Pecans are classified as tree nuts and are in the top 14 allergens which have to be declared on food packaging in Europe. They are in the Juglandaceae
family of plants, walnuts are also in this plant family.
There are 3 key allergens associated with pecan allergy, Car i 1, Car i 2 and Car i 4. They are all different types of seed storage proteins.
Car i 1 is a 2S albumin seed storage protein
and is considered to be the main allergen linked to allergic reactions. This is why most nuts are grouped together for the purpose of labelling as sufferers of this allergy are most often allergic to multiple types of tree nuts, peanuts and seeds.
Car i 2 is a vicilin like protein also associated with seed storage. These proteins are also known as 7S seed storage proteins
Car i 4 is a Legumin seed storage protein. These proteins are also known as 11S seed storage proteins
Though not officially recognised by the WHO (World Health Organization), there is lots of documentary evidence of allergies to the pollen of the pecan tree (also known as hickory). The offending allergen has not yet been identified.
Pecans are a low FODMAP food. FODMAP
stands for F
olyols. Foods high in FODMAPs can cause symptoms of food intolerance, affecting the gastro intestinal system and this can be mistaken for a true IgE food allergy.
Pecans are a food low in salicylates
, so is suitable for those people who are sensitive to salicylates.
Tree nuts including pecans are considered to be low in histamine, so suitable to eat for those who are eating this type of food.
You can read more about Food Intolerances
on the dedicated Food Intolerance Page.
Pecan allergy is not currently associated with any allergic syndromes.
Other food containing 2S albumin seed storage proteins are cashews, peanuts, brazil nuts, mustard seed, rapeseed, turnip, chickpeas, hazelnuts, pistachio, buckwheat, soya, sunflower seeds, walnuts, kiwi, castor beans and sesame seeds.
Other foods containing vicilin like proteins not mentioned in the list above are lupin, lentils, macadamia, peas and mung bean.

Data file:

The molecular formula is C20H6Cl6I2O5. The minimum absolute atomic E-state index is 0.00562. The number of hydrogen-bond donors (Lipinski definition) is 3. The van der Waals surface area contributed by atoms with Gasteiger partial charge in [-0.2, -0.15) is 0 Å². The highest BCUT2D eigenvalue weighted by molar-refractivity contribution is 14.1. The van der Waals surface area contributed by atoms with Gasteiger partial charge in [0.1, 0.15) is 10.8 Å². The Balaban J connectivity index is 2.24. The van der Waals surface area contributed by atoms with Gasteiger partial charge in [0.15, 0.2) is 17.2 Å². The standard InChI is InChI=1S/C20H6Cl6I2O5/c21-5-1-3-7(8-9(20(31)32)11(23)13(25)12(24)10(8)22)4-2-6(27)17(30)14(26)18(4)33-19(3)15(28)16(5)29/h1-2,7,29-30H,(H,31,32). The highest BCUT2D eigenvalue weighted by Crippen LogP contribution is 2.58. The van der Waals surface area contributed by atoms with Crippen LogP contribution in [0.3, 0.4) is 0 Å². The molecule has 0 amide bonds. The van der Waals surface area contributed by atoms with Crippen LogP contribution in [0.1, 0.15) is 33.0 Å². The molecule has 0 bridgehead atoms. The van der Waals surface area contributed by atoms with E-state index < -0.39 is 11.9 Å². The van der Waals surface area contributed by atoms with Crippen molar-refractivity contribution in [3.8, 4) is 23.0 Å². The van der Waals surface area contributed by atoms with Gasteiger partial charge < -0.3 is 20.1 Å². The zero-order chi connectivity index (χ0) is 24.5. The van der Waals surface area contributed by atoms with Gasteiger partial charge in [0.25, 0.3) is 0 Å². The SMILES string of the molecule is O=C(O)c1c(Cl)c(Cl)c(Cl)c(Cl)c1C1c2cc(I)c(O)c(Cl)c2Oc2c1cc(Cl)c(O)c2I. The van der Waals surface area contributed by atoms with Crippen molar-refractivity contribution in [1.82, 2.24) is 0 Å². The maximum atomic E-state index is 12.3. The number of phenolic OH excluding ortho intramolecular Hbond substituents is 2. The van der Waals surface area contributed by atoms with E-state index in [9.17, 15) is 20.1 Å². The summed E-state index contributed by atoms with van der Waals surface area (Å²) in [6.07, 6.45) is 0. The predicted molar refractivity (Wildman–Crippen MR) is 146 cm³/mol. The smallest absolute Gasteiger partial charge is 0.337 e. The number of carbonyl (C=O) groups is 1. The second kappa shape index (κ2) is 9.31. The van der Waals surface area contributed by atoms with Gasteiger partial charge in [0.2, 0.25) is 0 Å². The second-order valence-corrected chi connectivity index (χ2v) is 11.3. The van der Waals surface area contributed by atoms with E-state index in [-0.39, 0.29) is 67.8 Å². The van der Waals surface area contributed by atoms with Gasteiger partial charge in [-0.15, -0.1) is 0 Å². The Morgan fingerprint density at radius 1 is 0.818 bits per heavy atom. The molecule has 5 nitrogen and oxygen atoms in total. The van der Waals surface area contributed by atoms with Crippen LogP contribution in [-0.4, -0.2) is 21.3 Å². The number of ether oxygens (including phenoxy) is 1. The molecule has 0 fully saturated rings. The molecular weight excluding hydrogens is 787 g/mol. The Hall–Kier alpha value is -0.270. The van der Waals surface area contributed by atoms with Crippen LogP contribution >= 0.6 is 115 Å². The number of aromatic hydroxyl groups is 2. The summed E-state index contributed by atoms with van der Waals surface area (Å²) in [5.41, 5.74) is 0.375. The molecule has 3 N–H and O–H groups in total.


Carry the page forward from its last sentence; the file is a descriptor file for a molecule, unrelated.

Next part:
Almonds are the only other tree nut containing legumin proteins not mentioned in either of the above cross reactive lists. So if you are additionally allergic to almonds as well as pecans this may be the protein you are reacting to.
Please note that the food lists above are not exhaustive, the most up to date information is on the Cross Reactivity Tool.
Allergen Encyclopedia - Pecan
Allergy information for: Pecan (Carya illinoinensis)
AAAAI - Tree Nut Allergy
Anaphylaxis Campaign - Peanut and Tree nut allergies
Scence Direct - Carya Plants
Can You Be Allergic to Just One Type of Tree Nut?
Allergy UK - Tree Nut Allergy
Histamine Food List
ATP Science - Salicylate Food List
Healthline - FODMAP foods
Articles and Journals
Oral immunotherapy for food allergy: Translation from studies to clinical practice? 2023
Quantitative In Silico Evaluation of Allergenic Proteins from Anacardium occidentale, Carya illinoinensis, Juglans regia and Pistacia vera and Their Epitopes as Precursors of Bioactive Peptides, 2022
Immunoproteomic identification of allergenic proteins in pecan (Carya illinoinensis) pollen, 2021
Defining challenge-proven coexistent nut and sesame seed allergy: A prospective multicenter European study, 2020
Clinical and Molecular Characterization of Walnut and Pecan Allergy (Nut Cracker Study), 2020
Identification and Characterization of a New Pecan Carya illinoinensis Allergen, Car i 2, 2016
Cloning and characterization of 2S albumin, Car i 1, a major allergen in pecan, 2011
Cloning and characterization of an 11S legumin, Car i 4, a major allergen in pecan, 2011
2S Albumin Storage Proteins: What Makes them Food Allergens?, 2008
Current perspectives on tree nut allergy: a review, 2018
The importance of the pecan tree pollen in allergic manifestations, 1996
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